Click here to watch a video from the exhibit's opening night, shot and edited by Ryan Wirick.

And now for an interview with Fingerhut Gallery director Marie Covell! . . .

Ryan: What about Dr. Seuss’s artwork has most surprised you?

Marie: “I was surprised that in addition to being an author he was also an artist. I had always thought of Dr. Seuss as a writer/author and did not know he illustrated his books. I was even more surprised that he spent so much of his free time painting for pure enjoyment. He was first and foremost an artist. Privately he painted in his studio, located at his home in La Jolla, but seldom shared his art with anyone. I guess that’s why they call it ‘The Secret Art of Dr. Seuss.’ I had the opportunity to view a National Geographic magazine from 1979 that featured Dr. Seuss’s home. They photographed his art hanging on the walls throughout his house. How amazing to see it before the reproductions were created. He created them for his own pleasure. Some of the best ones were done many years before a book was ever written. It was Audrey, his wife, who wanted to show them in fine art galleries. He painted hundreds of works of art that are now being seen for the first time. Everyday at the gallery someone says, ‘I never knew Dr. Seuss was an artist.’ And of course I say, ‘I understand.’”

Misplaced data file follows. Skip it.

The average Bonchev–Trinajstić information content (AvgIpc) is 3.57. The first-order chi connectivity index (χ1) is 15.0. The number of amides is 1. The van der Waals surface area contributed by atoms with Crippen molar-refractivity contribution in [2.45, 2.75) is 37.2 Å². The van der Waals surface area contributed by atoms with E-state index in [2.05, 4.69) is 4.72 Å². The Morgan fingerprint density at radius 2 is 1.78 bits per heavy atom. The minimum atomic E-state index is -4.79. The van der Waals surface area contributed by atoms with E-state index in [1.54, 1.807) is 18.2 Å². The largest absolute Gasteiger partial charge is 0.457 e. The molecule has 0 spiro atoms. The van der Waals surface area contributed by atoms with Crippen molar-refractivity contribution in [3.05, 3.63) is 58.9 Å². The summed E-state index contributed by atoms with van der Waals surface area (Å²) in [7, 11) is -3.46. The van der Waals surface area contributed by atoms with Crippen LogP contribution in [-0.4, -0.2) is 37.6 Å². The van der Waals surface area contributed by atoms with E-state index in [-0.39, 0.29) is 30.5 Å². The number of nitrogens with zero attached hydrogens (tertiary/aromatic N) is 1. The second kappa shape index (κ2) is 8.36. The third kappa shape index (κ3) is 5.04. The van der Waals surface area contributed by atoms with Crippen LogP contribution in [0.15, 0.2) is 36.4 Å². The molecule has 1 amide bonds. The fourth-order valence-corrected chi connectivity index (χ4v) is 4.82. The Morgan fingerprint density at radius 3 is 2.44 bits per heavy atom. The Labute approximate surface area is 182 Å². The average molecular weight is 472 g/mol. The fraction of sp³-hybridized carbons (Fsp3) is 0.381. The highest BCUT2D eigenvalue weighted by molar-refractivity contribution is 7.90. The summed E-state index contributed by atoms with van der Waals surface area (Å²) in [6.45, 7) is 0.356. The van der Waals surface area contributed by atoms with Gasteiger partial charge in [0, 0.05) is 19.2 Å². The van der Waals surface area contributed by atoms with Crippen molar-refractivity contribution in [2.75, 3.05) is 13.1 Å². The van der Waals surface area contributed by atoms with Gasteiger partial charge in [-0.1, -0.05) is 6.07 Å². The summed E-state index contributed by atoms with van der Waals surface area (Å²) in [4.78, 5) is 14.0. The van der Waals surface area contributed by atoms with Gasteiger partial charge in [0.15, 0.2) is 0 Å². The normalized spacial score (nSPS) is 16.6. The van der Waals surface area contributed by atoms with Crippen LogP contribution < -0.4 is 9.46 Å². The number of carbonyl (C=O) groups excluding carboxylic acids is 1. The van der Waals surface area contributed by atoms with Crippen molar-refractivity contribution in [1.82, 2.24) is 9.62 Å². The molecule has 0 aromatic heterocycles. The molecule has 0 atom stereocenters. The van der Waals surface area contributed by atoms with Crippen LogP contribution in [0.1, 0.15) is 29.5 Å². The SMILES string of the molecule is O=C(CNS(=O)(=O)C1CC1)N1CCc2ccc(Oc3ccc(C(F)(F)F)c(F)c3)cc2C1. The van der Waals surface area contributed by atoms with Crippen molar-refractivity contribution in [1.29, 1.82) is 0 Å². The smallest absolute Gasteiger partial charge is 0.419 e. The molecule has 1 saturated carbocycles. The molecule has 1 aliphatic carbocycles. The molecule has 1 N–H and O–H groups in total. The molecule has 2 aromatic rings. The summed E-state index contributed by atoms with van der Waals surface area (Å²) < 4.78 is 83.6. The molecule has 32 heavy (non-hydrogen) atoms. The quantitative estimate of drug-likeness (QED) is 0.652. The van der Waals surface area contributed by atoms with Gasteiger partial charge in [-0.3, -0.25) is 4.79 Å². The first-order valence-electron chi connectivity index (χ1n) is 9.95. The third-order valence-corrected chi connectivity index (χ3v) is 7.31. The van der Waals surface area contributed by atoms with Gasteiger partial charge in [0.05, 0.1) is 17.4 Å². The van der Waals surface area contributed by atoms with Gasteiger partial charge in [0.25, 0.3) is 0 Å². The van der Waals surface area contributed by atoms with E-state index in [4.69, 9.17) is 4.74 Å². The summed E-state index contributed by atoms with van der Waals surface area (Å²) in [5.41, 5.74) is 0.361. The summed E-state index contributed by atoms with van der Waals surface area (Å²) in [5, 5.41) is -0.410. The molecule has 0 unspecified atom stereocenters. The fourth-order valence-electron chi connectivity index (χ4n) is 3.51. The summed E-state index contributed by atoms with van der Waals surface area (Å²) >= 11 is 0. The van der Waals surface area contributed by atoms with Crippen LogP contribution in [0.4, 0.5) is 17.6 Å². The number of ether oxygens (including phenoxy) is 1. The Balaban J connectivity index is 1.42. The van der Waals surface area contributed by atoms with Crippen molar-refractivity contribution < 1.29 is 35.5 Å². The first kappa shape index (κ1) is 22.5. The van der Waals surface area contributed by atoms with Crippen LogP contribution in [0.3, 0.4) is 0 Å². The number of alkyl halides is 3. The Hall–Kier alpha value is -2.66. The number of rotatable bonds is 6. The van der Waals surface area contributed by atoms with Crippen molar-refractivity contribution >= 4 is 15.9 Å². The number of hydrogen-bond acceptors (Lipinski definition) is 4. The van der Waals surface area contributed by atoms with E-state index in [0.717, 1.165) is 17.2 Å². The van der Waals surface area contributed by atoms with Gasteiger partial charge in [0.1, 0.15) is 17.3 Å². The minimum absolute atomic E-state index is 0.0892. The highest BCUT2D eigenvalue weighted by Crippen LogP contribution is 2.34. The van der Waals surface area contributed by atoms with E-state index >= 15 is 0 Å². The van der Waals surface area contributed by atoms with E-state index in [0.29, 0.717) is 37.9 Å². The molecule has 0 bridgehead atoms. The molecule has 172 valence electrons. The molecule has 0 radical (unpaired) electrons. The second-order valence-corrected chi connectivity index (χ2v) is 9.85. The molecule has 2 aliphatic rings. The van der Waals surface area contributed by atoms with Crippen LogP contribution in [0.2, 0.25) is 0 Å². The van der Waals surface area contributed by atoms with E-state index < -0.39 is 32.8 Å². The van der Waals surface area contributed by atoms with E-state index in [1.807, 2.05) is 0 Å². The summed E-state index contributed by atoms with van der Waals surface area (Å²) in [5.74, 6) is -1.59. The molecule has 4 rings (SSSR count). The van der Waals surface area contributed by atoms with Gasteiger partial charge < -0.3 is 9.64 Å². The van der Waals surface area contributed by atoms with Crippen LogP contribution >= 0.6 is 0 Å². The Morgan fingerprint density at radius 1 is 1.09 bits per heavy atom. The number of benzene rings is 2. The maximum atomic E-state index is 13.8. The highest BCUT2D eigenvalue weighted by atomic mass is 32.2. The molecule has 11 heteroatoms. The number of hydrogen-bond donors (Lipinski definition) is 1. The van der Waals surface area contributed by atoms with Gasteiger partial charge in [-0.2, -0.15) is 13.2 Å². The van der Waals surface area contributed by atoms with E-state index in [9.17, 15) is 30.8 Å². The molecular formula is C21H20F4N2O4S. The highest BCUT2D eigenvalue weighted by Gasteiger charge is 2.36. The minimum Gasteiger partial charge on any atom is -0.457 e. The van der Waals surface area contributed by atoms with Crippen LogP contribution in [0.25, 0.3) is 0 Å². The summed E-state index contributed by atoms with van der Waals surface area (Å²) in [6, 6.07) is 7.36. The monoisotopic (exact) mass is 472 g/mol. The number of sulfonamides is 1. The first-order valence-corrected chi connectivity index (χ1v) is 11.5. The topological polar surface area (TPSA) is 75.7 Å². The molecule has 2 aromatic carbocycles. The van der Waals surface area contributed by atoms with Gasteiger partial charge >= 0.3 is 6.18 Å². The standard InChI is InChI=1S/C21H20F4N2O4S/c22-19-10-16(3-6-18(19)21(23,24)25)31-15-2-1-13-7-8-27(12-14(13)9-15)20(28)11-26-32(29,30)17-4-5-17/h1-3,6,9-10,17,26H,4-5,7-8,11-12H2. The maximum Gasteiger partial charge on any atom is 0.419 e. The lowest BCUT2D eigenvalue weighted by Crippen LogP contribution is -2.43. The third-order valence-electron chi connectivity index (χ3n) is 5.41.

What will people take away from the “Hats Off to Dr. Seuss!” exhibit?

“The Hats off exhibit will underscore Ted’s ability to take the ordinary to a whole new level. His art did that. Just like the animal parts he turned into ‘unorthodox taxidermy,’ the Hats Off exhibit shows that crazy, wacky world in which Dr. Seuss lived.”

Obviously the Seuss exhibit represents a small portion of the artwork shown at Fingerhut. Is there a common thread among all of the represented artists, Seuss included?

The art of Dr. Seuss makes people happy. It makes you smile. I would like to think that all of the art at Fingerhut makes you feel better or in someway elevates the spirit. Dr. Seuss does this by taking us back to a seemingly simpler time . . . happy moments that make our hearts a little lighter.

Did you read Dr. Seuss as a kid?